Whether you live in a small space by chance or by choice, shopping for furniture can trip you up. Even if you wander the inspiration rooms of Ikea, it can be hard to figure out how to make the most of the little space. Continue reading
Clutter is such a fascinating word. Its both the individual pieces and the state of all those pieces put together. It’s an active verb. It’s a state of being. It’s a process.
Almost every self-help decluttering guide focuses on the central theme of feeling overwhelmed by stuff. You are literally tripping over things and it gets in the way of your life. My personal (and continuing) journey to decluttering started with similar frustration.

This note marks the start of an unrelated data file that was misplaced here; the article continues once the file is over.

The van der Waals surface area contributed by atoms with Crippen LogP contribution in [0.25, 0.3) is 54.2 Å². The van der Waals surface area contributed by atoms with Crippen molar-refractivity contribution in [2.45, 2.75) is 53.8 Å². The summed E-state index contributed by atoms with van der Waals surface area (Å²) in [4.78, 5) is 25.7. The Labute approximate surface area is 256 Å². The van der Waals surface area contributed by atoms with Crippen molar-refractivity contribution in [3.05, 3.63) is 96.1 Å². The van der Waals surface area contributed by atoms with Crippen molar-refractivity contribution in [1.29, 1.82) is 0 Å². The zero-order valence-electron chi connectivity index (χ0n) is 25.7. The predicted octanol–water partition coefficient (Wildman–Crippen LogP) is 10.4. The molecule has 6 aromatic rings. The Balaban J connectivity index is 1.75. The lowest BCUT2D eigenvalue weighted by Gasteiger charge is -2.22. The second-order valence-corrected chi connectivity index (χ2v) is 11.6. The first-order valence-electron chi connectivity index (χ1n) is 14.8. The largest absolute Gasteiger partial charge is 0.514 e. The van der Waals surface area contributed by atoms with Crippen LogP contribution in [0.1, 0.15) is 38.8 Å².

If you’re looking to add a little whimsy to a room, a pom pom garland can do the trick. For my version, I went a little primitive and boho with varying pom pom colors and sizes.
If you are only going to make one project for your baby’s room, this is it!
Projecting emotions onto objects is an odd quirk of being human. Items themselves can evoke memories from their shape, feel and smell. Some are special and good. Some are unpleasant or weak. Separating meaningful items (even if they aren’t useful) into keep and toss piles can be a stressful and energy sucking process.
In fact, sentimental clutter is usually listed as a separate category of organization. It’s so hard to decide what stays and what goes.
The experts say…
- Christine Kell: “I put my prom dress on one last time, took a picture, and shared it on Facebook,” says Kell. “People laughed and commented, and that made it easier to get rid of the dress — because it’s really all about your relationships and sharing the memory.” (Source)